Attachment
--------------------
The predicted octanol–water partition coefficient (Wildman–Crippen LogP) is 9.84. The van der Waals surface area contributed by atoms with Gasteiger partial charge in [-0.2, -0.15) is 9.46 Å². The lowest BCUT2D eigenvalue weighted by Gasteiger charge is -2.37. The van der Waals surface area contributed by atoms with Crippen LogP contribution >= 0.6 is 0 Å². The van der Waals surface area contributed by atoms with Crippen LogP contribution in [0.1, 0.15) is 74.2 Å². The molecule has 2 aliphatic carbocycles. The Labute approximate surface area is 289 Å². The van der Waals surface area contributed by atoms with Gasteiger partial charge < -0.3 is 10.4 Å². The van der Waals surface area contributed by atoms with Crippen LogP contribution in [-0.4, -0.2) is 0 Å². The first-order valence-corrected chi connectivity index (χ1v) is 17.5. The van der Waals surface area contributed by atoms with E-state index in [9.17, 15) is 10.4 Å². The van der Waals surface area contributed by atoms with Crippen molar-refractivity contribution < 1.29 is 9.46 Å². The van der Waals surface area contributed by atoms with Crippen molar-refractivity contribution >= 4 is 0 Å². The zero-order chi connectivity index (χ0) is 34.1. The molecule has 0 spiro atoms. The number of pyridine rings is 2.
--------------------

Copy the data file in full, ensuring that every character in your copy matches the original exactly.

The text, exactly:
The predicted octanol–water partition coefficient (Wildman–Crippen LogP) is 9.84. The van der Waals surface area contributed by atoms with Gasteiger partial charge in [-0.2, -0.15) is 9.46 Å². The lowest BCUT2D eigenvalue weighted by Gasteiger charge is -2.37. The van der Waals surface area contributed by atoms with Crippen LogP contribution >= 0.6 is 0 Å². The van der Waals surface area contributed by atoms with Crippen LogP contribution in [0.1, 0.15) is 74.2 Å². The molecule has 2 aliphatic carbocycles. The Labute approximate surface area is 289 Å². The van der Waals surface area contributed by atoms with Gasteiger partial charge < -0.3 is 10.4 Å². The van der Waals surface area contributed by atoms with Crippen LogP contribution in [-0.4, -0.2) is 0 Å². The first-order valence-corrected chi connectivity index (χ1v) is 17.5. The van der Waals surface area contributed by atoms with E-state index in [9.17, 15) is 10.4 Å². The van der Waals surface area contributed by atoms with Crippen molar-refractivity contribution < 1.29 is 9.46 Å². The van der Waals surface area contributed by atoms with Crippen molar-refractivity contribution >= 4 is 0 Å². The zero-order chi connectivity index (χ0) is 34.1. The molecule has 0 spiro atoms. The number of pyridine rings is 2.